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The following is created dynamically. (Yes it is a cms from the last centure, I'm afraid).

<div id="system">   

    <FORM ACTION="command.asp" METHOD="get" NAME="artForm">

    <TABLE BORDER="0" CELLSPACING="0" CELLPADDING="0">
     <TR>
      <TD VALIGN="top">
        <H1>Sunbean</H1> bla bla bal
      </TD>
      <TD>
    &nbsp;&nbsp;&nbsp;&nbsp;
      </TD>
      <TD VALIGN="top" CLASS="td-main">
     <P ALIGN="center">
     <IMG SRC="http://www.mywebsite.com/images/articles/10013%5F1%2Ejpg" BORDER="0" ALT="Sunbeam Kald Katode, 30cm, Gr&#248;nn">
      </P>        
     <BR>
     <BR>

          Pris:                
         <FONT CLASS="font-pris-uextra">29,00</FONT> (Inkl. mva)<BR>
     <TABLE CELLSPACING="0" BORDER="0" CELLPADDING="2">
                 <TR>
                  <TD>
....
...

I'd like to add div tag with pricebox around Pris as following code.

<div id="pricebox">
 Pris:
  <FONT CLASS="font-pris-uextra">29,00</FONT> (Inkl. mva)<BR>
</div>

I am not sure how to add div tag to this situation. Pris and (Inkl. mva)
will be always created, but 29,00 will changed depends on product.

Any help will be appreciated.

Thanks in advance.

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2 Answers 2

up vote 0 down vote accepted

The main jQuery function you need is html(): http://api.jquery.com/html/ (or possibly append(): http://api.jquery.com/append/).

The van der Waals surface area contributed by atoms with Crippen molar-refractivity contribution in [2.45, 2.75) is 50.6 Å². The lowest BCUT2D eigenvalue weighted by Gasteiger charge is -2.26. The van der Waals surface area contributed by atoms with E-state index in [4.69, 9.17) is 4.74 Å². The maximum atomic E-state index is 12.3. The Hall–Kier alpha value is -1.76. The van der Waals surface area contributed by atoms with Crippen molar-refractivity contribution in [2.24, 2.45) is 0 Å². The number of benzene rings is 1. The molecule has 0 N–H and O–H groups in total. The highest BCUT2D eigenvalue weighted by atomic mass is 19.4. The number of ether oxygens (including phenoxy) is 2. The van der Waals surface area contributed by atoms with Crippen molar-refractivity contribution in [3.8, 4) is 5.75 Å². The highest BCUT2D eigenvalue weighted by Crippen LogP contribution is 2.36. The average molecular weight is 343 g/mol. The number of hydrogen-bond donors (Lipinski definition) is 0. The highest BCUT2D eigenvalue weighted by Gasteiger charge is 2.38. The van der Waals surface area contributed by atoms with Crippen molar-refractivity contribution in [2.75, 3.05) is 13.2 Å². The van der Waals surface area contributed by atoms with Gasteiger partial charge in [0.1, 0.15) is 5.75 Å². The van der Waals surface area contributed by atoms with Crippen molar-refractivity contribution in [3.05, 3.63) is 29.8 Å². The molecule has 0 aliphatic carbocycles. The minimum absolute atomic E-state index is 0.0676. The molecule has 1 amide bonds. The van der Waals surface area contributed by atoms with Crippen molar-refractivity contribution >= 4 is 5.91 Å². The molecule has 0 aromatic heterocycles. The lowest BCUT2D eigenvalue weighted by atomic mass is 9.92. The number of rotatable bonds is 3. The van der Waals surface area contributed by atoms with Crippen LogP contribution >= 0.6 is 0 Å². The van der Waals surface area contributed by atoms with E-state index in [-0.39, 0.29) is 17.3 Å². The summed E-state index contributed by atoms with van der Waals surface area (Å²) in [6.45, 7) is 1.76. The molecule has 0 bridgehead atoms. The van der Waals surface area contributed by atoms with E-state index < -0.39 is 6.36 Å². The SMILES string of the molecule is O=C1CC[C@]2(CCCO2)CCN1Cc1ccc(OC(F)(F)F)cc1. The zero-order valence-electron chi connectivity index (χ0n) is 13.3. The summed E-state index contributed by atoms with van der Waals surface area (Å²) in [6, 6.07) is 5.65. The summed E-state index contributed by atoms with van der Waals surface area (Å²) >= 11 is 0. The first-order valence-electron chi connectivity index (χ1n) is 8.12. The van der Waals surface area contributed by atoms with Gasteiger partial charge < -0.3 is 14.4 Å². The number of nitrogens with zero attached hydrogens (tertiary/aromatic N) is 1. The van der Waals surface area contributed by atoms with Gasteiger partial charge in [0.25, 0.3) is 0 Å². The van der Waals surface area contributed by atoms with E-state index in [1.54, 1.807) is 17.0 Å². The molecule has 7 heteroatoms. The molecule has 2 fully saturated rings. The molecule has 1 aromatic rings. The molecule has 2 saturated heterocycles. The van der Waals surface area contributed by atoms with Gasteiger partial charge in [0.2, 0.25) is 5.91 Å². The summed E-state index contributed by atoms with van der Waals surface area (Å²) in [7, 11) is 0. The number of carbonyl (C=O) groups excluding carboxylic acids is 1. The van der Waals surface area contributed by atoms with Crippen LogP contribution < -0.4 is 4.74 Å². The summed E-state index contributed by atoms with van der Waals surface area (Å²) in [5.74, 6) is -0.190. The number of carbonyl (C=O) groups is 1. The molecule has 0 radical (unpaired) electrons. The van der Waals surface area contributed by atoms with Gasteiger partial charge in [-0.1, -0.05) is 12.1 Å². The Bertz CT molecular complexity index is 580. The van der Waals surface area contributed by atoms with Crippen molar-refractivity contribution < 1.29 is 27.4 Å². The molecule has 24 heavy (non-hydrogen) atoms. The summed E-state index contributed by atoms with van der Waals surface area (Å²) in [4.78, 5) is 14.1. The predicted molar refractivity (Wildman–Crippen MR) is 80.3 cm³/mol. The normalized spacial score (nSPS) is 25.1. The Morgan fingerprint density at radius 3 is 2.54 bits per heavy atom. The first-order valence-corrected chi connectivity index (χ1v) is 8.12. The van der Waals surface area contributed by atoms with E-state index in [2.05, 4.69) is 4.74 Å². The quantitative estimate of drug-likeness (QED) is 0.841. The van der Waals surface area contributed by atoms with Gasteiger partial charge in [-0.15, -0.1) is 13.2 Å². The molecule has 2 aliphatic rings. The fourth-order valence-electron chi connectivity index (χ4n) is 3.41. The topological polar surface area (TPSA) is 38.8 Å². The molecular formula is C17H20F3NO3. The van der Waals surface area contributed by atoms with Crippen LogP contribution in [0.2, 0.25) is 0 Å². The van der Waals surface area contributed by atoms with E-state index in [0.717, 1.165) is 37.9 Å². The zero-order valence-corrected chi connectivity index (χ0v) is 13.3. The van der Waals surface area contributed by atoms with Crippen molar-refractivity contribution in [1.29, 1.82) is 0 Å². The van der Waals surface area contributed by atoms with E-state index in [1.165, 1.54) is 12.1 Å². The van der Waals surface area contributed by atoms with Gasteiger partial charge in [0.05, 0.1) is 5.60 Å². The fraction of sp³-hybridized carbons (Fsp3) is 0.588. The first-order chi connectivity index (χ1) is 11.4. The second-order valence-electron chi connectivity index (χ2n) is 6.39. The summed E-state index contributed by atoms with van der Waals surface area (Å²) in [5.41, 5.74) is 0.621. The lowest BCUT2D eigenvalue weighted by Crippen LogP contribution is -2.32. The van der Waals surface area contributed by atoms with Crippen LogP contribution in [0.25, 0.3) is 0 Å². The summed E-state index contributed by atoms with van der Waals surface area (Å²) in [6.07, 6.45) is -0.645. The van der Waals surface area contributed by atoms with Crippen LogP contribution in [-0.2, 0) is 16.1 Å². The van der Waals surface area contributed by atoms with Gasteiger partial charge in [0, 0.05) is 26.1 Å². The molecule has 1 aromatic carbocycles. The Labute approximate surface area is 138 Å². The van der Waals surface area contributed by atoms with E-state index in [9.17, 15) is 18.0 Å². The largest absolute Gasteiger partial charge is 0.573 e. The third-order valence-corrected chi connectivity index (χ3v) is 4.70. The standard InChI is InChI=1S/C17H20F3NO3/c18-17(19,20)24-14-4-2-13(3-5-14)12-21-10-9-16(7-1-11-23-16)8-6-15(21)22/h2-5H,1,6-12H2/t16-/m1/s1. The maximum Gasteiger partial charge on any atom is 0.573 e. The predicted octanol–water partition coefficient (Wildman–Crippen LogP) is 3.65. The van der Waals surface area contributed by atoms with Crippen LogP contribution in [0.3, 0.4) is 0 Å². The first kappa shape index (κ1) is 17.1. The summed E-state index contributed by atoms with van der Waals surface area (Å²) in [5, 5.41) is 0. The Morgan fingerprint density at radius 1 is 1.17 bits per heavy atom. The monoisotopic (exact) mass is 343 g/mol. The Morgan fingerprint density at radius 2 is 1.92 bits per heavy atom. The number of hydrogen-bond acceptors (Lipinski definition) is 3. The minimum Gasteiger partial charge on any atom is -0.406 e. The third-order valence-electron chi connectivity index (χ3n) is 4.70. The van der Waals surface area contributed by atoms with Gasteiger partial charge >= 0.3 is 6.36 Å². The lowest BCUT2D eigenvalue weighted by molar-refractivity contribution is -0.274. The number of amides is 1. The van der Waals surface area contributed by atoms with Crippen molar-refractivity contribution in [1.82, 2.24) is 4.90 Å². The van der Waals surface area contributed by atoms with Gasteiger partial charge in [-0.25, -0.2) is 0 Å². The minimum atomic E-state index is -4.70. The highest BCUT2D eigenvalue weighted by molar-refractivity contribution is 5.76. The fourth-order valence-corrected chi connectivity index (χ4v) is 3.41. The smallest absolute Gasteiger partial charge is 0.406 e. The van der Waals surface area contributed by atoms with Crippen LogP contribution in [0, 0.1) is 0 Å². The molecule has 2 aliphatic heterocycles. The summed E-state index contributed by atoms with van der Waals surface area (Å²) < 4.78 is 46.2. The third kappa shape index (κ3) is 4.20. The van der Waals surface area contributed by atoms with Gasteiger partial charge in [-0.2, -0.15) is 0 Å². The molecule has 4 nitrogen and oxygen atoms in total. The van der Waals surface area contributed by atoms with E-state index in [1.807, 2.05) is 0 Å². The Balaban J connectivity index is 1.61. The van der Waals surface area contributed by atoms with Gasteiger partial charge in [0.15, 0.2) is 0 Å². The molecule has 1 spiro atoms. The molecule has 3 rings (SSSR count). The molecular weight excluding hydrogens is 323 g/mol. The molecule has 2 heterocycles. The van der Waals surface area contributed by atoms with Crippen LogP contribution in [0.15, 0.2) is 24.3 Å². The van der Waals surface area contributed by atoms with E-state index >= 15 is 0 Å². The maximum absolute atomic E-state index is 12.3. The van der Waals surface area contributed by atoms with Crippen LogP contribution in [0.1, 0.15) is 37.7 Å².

To set the contents of an element with id 'myelement' to the html string mystring:

jQuery('#myelement').html(mystring);

This can be used to dynamically create some html and then insert it into the webpage. The problem that remains is to get the selector right (in my example the selector is '#myelement').

It's not clear from your question what the best selector would be. You could work your way from the system div downwards:

jQuery('#system table tr td.td-main').html(...);

but this might not uniquely identify the td in question. You could start by selecting the image by matching on the src and then navigate the tree to get where you want to be.

One more thing to note is that html() can also be used to return the current contents of an element. You may want to use a construction like:

jQuery(myselector).html(jQuery(myselector).html() + myhtml);

to edit some existing html.

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The problem I see here is that your html is not formatted very well (I understand - worked with old CMSes before...) which makes jQuery DOM manipulation power almost worthless. You need to start messing about with strings and jQuery is too clever for that.

tttppp has the right of it I think but I've added some string manipulation which hopefully will point you in the right direction.

$(document).ready(function() {
   $('.td-main').each(function(){
     var splitter1 = 'Pris:';
     var splitter2 = '(Inkl. mva)';
     htmlString = $(this).html().split(splitter1);
     htmlString = htmlString[0] + '<div class=\'priceBox\'>' + splitter1 + htmlString[1];
     htmlString = htmlString.split(splitter2)
     htmlString = htmlString[0] + splitter2 + '</div>' + htmlString[1];
     $(this).html(htmlString);
   });
});​​

mmm, gooey deliciousness isn't it? I'm guessing that you might have multiple items on one page, hence the .each() statement. All this code does is gets the html as a string, splits it up, adds the requisite text and spits it out again. I've done no checks before the code runs which you probably need to think about.

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